Cannon Doubts Trump’s Claim of FBI Misconduct in Mar-a-Lago Search

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TL/DR –

U.S. District Judge Aileen M. Cannon indicated that Donald Trump’s legal team did not convince her that FBI agents provided false information to justify searching his Mar-a-Lago residence, a development that could impact Trump’s attempts to disqualify key evidence in a case concerning classified documents. Trump’s lawyers requested a Franks hearing to demonstrate that the government intentionally misled a judge when seeking a search warrant for classified material at Mar-a-Lago, more than a year after Trump left office. Trump currently faces 40 counts of willfully retaining classified information and obstructing government efforts to retrieve them, violations that typically result in prison upon conviction.


Trump’s Legal Team Fails to Convince Judge Over FBI Mar-a-Lago Search

U.S. District Judge Aileen M. Cannon expressed Friday that Donald Trump’s legal team had not persuaded her that FBI agents provided false information to justify the search of Mar-a-Lago. This suggests a potential setback to Trump’s attempts to disqualify key evidence in the classified documents case against him.

Trump’s Defense Seeks Franks Hearing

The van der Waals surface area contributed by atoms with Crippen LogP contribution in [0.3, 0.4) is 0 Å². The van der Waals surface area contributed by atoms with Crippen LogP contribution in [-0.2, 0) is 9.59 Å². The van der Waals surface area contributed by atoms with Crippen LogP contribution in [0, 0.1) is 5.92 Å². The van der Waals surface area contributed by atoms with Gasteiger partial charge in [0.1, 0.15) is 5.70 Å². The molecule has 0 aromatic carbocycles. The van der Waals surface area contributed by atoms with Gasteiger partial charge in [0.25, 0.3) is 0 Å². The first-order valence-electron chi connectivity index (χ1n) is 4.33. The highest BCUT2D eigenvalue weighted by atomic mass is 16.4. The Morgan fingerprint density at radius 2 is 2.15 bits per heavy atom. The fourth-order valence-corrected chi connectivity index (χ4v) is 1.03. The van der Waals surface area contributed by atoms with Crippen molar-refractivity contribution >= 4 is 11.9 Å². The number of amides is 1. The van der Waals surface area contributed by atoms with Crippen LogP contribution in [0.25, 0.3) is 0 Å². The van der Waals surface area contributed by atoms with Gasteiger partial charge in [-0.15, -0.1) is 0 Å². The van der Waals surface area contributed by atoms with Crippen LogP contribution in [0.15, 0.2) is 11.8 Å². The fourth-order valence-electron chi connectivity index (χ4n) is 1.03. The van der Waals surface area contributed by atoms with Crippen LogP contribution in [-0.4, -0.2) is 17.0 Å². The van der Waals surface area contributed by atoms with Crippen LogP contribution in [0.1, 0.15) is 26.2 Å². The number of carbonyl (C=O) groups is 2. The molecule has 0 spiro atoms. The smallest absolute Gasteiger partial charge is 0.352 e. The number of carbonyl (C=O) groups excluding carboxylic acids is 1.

The defense asked Cannon for a Franks hearing, aiming to prove the government deliberately misled a magistrate judge while obtaining a search warrant for classified material at Trump’s Mar-a-Lago. The defense’s claim that sitting presidents are unique because they don’t require security clearances for viewing sensitive government information was met with skepticism by Cannon.

Former President’s Claims Met with Skepticism

Cannon told Trump lawyer Emil Bove that she found it hard to see what additional language was needed, as Trump was no longer the president. If Cannon agreed to hold a Franks hearing and ruled in the defense’s favor, she could dismiss the evidence collected during the warrant’s execution.

Trump Faces 40 Counts in Classified Information Case

Trump faces 40 counts of knowingly retaining classified information and obstructing government efforts to retrieve them. These national security violations could result in prison upon conviction.

Prosecutors Defend Warrant

Prosecutors defended the warrant, stating they only searched rooms that Trump had access to and skipped guest rooms. They claimed boxes with sensitive information had been moved around the property, including into his son’s room.

Motion to Dismiss and Restrictions on Public Statements Heard

Judge Cannon also heard arguments on Trump’s motion to dismiss the entire case and prosecutors’ request for new restrictions on Trump’s public statements. No rulings were issued from the bench.

The defense argued that Mar-a-Lago’s size meant investigators should have conducted a narrower search, instead of inspecting the living quarters of the former first lady and their son. Cannon seemed interested in the government’s rationale for investigating Barron Trump’s room but observed it was unclear what remedies Trump might be pursuing since no materials were seized from the room.

The hearing concluded on a contentious note with prosecutors’ frustration with the defense arguments seeming to boil over. However, Cannon maintained control, stating there was no hijacking of the hearing.

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